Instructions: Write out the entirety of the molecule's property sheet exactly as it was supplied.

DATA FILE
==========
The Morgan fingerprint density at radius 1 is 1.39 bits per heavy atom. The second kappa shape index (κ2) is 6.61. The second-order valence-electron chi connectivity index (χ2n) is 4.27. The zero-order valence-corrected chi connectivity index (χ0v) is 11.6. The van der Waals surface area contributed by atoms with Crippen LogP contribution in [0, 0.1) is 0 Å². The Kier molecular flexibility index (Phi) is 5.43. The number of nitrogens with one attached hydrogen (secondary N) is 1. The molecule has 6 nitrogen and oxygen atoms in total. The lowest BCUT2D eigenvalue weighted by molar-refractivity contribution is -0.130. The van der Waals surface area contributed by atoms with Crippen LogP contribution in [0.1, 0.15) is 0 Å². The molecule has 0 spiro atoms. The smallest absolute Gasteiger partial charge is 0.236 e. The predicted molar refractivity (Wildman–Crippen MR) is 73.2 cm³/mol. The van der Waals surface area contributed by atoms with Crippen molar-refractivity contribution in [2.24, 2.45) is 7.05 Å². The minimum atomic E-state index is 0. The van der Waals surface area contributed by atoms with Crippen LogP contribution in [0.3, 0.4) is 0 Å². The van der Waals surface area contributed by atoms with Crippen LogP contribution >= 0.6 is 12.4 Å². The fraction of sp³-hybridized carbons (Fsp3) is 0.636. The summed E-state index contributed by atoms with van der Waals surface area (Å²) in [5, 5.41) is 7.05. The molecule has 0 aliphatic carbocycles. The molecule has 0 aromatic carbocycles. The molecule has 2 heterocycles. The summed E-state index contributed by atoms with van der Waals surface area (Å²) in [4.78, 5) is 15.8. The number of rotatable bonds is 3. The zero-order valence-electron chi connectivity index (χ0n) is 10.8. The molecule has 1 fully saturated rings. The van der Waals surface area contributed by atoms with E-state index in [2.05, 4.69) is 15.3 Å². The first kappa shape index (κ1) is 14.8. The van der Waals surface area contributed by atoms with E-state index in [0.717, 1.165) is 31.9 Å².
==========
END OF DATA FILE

The Morgan fingerprint density at radius 1 is 1.39 bits per heavy atom. The second kappa shape index (κ2) is 6.61. The second-order valence-electron chi connectivity index (χ2n) is 4.27. The zero-order valence-corrected chi connectivity index (χ0v) is 11.6. The van der Waals surface area contributed by atoms with Crippen LogP contribution in [0, 0.1) is 0 Å². The Kier molecular flexibility index (Phi) is 5.43. The number of nitrogens with one attached hydrogen (secondary N) is 1. The molecule has 6 nitrogen and oxygen atoms in total. The lowest BCUT2D eigenvalue weighted by molar-refractivity contribution is -0.130. The van der Waals surface area contributed by atoms with Crippen LogP contribution in [0.1, 0.15) is 0 Å². The molecule has 0 spiro atoms. The smallest absolute Gasteiger partial charge is 0.236 e. The predicted molar refractivity (Wildman–Crippen MR) is 73.2 cm³/mol. The van der Waals surface area contributed by atoms with Crippen molar-refractivity contribution in [2.24, 2.45) is 7.05 Å². The minimum atomic E-state index is 0. The van der Waals surface area contributed by atoms with Crippen LogP contribution in [0.3, 0.4) is 0 Å². The van der Waals surface area contributed by atoms with Crippen LogP contribution >= 0.6 is 12.4 Å². The fraction of sp³-hybridized carbons (Fsp3) is 0.636. The summed E-state index contributed by atoms with van der Waals surface area (Å²) in [5, 5.41) is 7.05. The molecule has 0 aliphatic carbocycles. The molecule has 0 aromatic carbocycles. The molecule has 2 heterocycles. The summed E-state index contributed by atoms with van der Waals surface area (Å²) in [4.78, 5) is 15.8. The number of rotatable bonds is 3. The zero-order valence-electron chi connectivity index (χ0n) is 10.8. The molecule has 1 fully saturated rings. The van der Waals surface area contributed by atoms with E-state index in [2.05, 4.69) is 15.3 Å². The first kappa shape index (κ1) is 14.8. The van der Waals surface area contributed by atoms with E-state index in [0.717, 1.165) is 31.9 Å².